I think that Quantum Jack is really asking if the third civilization can tell the difference between a planet-turned-spaceship vs. a spaceship of equivalent size, based on the process/exposure/organization/etc. In either of these situations, if condition A is present on the planet-turned-spaceship, it is either 1) indicative of it being a former planet, or 2) reasonable to assume it is present on the spaceship of equivalent size.

As to hydrostatic equilibrium, I believe both civilizations will have bypassed this through 'advanced technology', if for no other reason than I'm pretty sure if you calculate the force necessary to actually take a planet (or planet sized spaceship) and propel it anywhere, you're going to end up destroying the planet through all sorts of awful sheering forces or other such things, unless you have thoroughly covered it in 'advanced technology' which will solve that problem.

Quantum Jack
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Re: two planets

Postby Quantum Jack » Fri Dec 12, 2014 3:11 pm UTC

I like Lopsidation's idea. Higher technology in areas built later. I didn't have a preset "solution" just thought it was a neat thought puzzle. I do like the idea of a space construction project with enough gravity to make transport between planet and space station. Even though it would cause many other problems.

ekim
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Re: two planets

Postby ekim » Fri Dec 12, 2014 7:28 pm UTC

Quantum Jack wrote:I do like the idea of a space construction project with enough gravity to make transport between planet and space station. Even though it would cause many other problems.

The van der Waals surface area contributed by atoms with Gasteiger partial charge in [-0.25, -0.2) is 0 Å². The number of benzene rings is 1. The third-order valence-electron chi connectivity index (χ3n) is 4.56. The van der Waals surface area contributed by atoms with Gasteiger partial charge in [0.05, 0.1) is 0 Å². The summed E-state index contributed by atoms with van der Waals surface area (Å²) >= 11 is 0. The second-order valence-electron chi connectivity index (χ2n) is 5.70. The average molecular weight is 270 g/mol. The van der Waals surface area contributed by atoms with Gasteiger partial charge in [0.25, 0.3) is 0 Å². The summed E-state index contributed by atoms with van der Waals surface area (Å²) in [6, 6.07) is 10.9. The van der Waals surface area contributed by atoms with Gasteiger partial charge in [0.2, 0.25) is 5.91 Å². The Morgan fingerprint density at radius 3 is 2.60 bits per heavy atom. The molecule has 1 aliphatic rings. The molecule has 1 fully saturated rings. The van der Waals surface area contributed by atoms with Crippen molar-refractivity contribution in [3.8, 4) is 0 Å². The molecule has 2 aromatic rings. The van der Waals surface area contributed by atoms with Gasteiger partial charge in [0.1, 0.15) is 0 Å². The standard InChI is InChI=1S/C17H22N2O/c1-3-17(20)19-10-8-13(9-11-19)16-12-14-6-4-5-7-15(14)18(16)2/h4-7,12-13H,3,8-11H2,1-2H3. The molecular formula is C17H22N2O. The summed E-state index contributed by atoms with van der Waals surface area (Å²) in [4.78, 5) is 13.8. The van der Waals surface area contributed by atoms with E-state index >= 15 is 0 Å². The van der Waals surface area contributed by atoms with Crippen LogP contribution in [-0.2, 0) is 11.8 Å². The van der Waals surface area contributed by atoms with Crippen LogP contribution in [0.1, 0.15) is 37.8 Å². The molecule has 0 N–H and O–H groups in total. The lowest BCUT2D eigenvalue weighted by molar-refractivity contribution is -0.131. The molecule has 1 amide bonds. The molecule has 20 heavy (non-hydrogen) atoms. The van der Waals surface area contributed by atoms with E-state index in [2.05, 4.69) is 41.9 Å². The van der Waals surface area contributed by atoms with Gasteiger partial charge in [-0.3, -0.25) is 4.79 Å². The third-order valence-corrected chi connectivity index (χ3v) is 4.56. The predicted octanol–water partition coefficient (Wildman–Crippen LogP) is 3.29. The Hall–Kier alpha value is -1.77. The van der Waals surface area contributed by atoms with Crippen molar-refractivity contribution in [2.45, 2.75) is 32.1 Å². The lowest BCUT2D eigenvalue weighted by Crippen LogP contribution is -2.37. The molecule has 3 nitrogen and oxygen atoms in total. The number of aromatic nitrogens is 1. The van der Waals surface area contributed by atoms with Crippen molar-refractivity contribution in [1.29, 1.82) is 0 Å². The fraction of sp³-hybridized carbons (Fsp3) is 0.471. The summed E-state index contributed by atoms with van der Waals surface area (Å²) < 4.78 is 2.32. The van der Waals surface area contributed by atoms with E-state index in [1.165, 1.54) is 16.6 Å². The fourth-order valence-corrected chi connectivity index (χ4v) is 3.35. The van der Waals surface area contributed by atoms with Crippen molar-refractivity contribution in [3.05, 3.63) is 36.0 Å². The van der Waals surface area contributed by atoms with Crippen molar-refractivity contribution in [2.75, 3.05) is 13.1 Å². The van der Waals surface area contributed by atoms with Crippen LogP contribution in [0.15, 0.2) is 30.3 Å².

In What-If #58, XKCD wrote:This leads us to the central problem of getting into orbit: Reaching orbital speed takes much more fuel than reaching orbital height.

I'm curious whether a big space station like this (i.e. non-insignificant percentage of Earth's mass) would make it more or less difficult to ferry things between the two. If most of the fuel will be spent matching the station's speed, not escaping the Earth's gravity, the fuel you bring along to land on the station (to fight the station's gravity) is a big problem since that's extra mass you're bringing through the hard part. But:

  • The Earth would lose mass to the construction of the station, so its gravity well would be smaller and a shuttle would need less fuel at launch
  • The Station's mass would have its own gravity well requiring fuel for slow-down, increasing total shuttle mass, greatly increasing initial launch fuel
  • The lower Earth mass would mean orbital speed (for a given height) was lower, so less fuel would be needed for the shuttle to match the station's velocity
  • Wait, orbits are weird. I don't know what this does to our relative speeds/fuel requirements. Since we're building everything, maybe we can pick an orbit to minimize this?

I would cross-post this question to Science, but don't know how / if that's possible.

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jestingrabbit
Factoids are just Datas that haven't grown up yet
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Re: two planets

Postby jestingrabbit » Tue Dec 16, 2014 7:07 am UTC

Yeah, this is maybe not so much a logic puzzle. To Fictional Science with you!
ameretrifle wrote:Magic space feudalism is therefore a viable idea.